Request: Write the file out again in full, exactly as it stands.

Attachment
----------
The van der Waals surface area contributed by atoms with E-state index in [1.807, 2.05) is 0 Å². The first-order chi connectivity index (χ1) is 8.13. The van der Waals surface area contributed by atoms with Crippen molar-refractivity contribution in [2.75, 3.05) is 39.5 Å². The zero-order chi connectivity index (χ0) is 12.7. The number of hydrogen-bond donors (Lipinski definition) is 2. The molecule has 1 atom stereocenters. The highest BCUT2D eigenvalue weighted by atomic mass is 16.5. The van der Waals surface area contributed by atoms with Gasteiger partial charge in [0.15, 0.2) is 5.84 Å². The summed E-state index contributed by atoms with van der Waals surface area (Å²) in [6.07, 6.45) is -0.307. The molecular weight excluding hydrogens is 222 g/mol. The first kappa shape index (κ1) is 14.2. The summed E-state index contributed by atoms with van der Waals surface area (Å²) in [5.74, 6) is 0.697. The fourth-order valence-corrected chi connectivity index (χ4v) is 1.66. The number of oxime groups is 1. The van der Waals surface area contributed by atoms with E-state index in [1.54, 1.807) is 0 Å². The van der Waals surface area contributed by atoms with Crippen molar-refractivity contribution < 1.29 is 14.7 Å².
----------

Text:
The van der Waals surface area contributed by atoms with E-state index in [1.807, 2.05) is 0 Å². The first-order chi connectivity index (χ1) is 8.13. The van der Waals surface area contributed by atoms with Crippen molar-refractivity contribution in [2.75, 3.05) is 39.5 Å². The zero-order chi connectivity index (χ0) is 12.7. The number of hydrogen-bond donors (Lipinski definition) is 2. The molecule has 1 atom stereocenters. The highest BCUT2D eigenvalue weighted by atomic mass is 16.5. The van der Waals surface area contributed by atoms with Gasteiger partial charge in [0.15, 0.2) is 5.84 Å². The summed E-state index contributed by atoms with van der Waals surface area (Å²) in [6.07, 6.45) is -0.307. The molecular weight excluding hydrogens is 222 g/mol. The first kappa shape index (κ1) is 14.2. The summed E-state index contributed by atoms with van der Waals surface area (Å²) in [5.74, 6) is 0.697. The fourth-order valence-corrected chi connectivity index (χ4v) is 1.66. The number of oxime groups is 1. The van der Waals surface area contributed by atoms with E-state index in [1.54, 1.807) is 0 Å². The van der Waals surface area contributed by atoms with Crippen molar-refractivity contribution < 1.29 is 14.7 Å².